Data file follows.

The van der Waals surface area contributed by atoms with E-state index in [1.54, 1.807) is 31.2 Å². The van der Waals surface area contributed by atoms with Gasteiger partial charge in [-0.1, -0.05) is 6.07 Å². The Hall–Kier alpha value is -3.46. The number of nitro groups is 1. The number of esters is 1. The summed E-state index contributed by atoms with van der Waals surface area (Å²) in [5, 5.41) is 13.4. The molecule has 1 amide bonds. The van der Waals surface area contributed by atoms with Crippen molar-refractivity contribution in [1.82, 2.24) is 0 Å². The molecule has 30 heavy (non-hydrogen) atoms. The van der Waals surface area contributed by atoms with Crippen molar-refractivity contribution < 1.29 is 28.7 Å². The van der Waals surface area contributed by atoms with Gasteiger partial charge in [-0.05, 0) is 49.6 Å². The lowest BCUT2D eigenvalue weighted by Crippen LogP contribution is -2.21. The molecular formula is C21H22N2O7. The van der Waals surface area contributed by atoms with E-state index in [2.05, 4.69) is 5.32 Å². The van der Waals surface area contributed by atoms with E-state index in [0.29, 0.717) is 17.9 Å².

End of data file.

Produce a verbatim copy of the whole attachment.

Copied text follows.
The van der Waals surface area contributed by atoms with E-state index in [1.54, 1.807) is 31.2 Å². The van der Waals surface area contributed by atoms with Gasteiger partial charge in [-0.1, -0.05) is 6.07 Å². The Hall–Kier alpha value is -3.46. The number of nitro groups is 1. The number of esters is 1. The summed E-state index contributed by atoms with van der Waals surface area (Å²) in [5, 5.41) is 13.4. The molecule has 1 amide bonds. The van der Waals surface area contributed by atoms with Crippen molar-refractivity contribution in [1.82, 2.24) is 0 Å². The molecule has 30 heavy (non-hydrogen) atoms. The van der Waals surface area contributed by atoms with Crippen molar-refractivity contribution < 1.29 is 28.7 Å². The van der Waals surface area contributed by atoms with Gasteiger partial charge in [-0.05, 0) is 49.6 Å². The lowest BCUT2D eigenvalue weighted by Crippen LogP contribution is -2.21. The molecular formula is C21H22N2O7. The van der Waals surface area contributed by atoms with E-state index in [2.05, 4.69) is 5.32 Å². The van der Waals surface area contributed by atoms with E-state index in [0.29, 0.717) is 17.9 Å².